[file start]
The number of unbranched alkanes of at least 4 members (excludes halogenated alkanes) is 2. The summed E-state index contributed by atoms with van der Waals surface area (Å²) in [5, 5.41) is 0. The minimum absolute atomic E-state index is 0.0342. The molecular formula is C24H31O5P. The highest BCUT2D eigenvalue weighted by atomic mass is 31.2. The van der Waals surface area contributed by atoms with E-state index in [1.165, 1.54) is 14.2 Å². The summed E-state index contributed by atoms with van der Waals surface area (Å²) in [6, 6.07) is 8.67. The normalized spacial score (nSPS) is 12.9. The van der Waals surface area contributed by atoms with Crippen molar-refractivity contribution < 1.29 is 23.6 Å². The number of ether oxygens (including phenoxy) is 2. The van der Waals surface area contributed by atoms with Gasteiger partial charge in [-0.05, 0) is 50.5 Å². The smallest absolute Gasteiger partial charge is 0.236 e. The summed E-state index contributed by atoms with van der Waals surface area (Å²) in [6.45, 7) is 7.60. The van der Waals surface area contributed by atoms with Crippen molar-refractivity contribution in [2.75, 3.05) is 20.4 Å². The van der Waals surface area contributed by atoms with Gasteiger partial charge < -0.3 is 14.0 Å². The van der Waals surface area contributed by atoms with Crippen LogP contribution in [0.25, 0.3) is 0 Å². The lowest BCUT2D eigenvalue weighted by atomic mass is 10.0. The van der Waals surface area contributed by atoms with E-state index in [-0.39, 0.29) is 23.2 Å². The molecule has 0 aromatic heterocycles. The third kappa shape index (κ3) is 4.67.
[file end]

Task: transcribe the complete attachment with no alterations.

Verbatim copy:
The number of unbranched alkanes of at least 4 members (excludes halogenated alkanes) is 2. The summed E-state index contributed by atoms with van der Waals surface area (Å²) in [5, 5.41) is 0. The minimum absolute atomic E-state index is 0.0342. The molecular formula is C24H31O5P. The highest BCUT2D eigenvalue weighted by atomic mass is 31.2. The van der Waals surface area contributed by atoms with E-state index in [1.165, 1.54) is 14.2 Å². The summed E-state index contributed by atoms with van der Waals surface area (Å²) in [6, 6.07) is 8.67. The normalized spacial score (nSPS) is 12.9. The van der Waals surface area contributed by atoms with Crippen molar-refractivity contribution < 1.29 is 23.6 Å². The number of ether oxygens (including phenoxy) is 2. The van der Waals surface area contributed by atoms with Gasteiger partial charge in [-0.05, 0) is 50.5 Å². The smallest absolute Gasteiger partial charge is 0.236 e. The summed E-state index contributed by atoms with van der Waals surface area (Å²) in [6.45, 7) is 7.60. The van der Waals surface area contributed by atoms with Crippen molar-refractivity contribution in [2.75, 3.05) is 20.4 Å². The van der Waals surface area contributed by atoms with Gasteiger partial charge < -0.3 is 14.0 Å². The van der Waals surface area contributed by atoms with Crippen LogP contribution in [0.25, 0.3) is 0 Å². The lowest BCUT2D eigenvalue weighted by atomic mass is 10.0. The van der Waals surface area contributed by atoms with E-state index in [-0.39, 0.29) is 23.2 Å². The molecule has 0 aromatic heterocycles. The third kappa shape index (κ3) is 4.67.